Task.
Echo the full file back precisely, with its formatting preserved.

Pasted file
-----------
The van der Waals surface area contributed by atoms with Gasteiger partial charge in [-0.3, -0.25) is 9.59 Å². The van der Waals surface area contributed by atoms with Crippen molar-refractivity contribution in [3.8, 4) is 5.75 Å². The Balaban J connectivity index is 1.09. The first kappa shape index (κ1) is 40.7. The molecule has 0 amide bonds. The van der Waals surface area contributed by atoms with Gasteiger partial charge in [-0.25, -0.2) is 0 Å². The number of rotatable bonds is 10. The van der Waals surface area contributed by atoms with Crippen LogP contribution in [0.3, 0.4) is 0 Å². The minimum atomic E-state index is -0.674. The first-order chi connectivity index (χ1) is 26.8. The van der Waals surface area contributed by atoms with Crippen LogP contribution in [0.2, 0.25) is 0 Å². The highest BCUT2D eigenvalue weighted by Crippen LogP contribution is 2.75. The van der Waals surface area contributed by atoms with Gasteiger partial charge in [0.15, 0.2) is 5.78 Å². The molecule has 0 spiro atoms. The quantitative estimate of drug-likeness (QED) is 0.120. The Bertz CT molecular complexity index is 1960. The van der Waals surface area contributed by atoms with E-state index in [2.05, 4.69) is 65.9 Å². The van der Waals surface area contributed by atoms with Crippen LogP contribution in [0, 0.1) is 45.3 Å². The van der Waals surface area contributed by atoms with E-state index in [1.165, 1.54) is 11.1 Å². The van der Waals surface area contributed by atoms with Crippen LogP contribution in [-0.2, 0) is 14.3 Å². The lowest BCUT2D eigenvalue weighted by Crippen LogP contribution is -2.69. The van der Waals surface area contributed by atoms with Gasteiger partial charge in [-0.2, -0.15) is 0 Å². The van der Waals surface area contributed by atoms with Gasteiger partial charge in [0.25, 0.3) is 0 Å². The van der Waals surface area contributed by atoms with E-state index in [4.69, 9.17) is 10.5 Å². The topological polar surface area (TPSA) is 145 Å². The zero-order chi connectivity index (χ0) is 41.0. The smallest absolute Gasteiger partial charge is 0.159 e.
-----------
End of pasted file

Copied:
The van der Waals surface area contributed by atoms with Gasteiger partial charge in [-0.3, -0.25) is 9.59 Å². The van der Waals surface area contributed by atoms with Crippen molar-refractivity contribution in [3.8, 4) is 5.75 Å². The Balaban J connectivity index is 1.09. The first kappa shape index (κ1) is 40.7. The molecule has 0 amide bonds. The van der Waals surface area contributed by atoms with Gasteiger partial charge in [-0.25, -0.2) is 0 Å². The number of rotatable bonds is 10. The van der Waals surface area contributed by atoms with Crippen LogP contribution in [0.3, 0.4) is 0 Å². The minimum atomic E-state index is -0.674. The first-order chi connectivity index (χ1) is 26.8. The van der Waals surface area contributed by atoms with Crippen LogP contribution in [0.2, 0.25) is 0 Å². The highest BCUT2D eigenvalue weighted by Crippen LogP contribution is 2.75. The van der Waals surface area contributed by atoms with Gasteiger partial charge in [0.15, 0.2) is 5.78 Å². The molecule has 0 spiro atoms. The quantitative estimate of drug-likeness (QED) is 0.120. The Bertz CT molecular complexity index is 1960. The van der Waals surface area contributed by atoms with E-state index in [2.05, 4.69) is 65.9 Å². The van der Waals surface area contributed by atoms with Crippen LogP contribution in [0, 0.1) is 45.3 Å². The van der Waals surface area contributed by atoms with E-state index in [1.165, 1.54) is 11.1 Å². The van der Waals surface area contributed by atoms with Crippen LogP contribution in [-0.2, 0) is 14.3 Å². The lowest BCUT2D eigenvalue weighted by Crippen LogP contribution is -2.69. The van der Waals surface area contributed by atoms with Gasteiger partial charge in [-0.2, -0.15) is 0 Å². The van der Waals surface area contributed by atoms with Gasteiger partial charge in [0.25, 0.3) is 0 Å². The van der Waals surface area contributed by atoms with E-state index in [4.69, 9.17) is 10.5 Å². The topological polar surface area (TPSA) is 145 Å². The zero-order chi connectivity index (χ0) is 41.0. The smallest absolute Gasteiger partial charge is 0.159 e.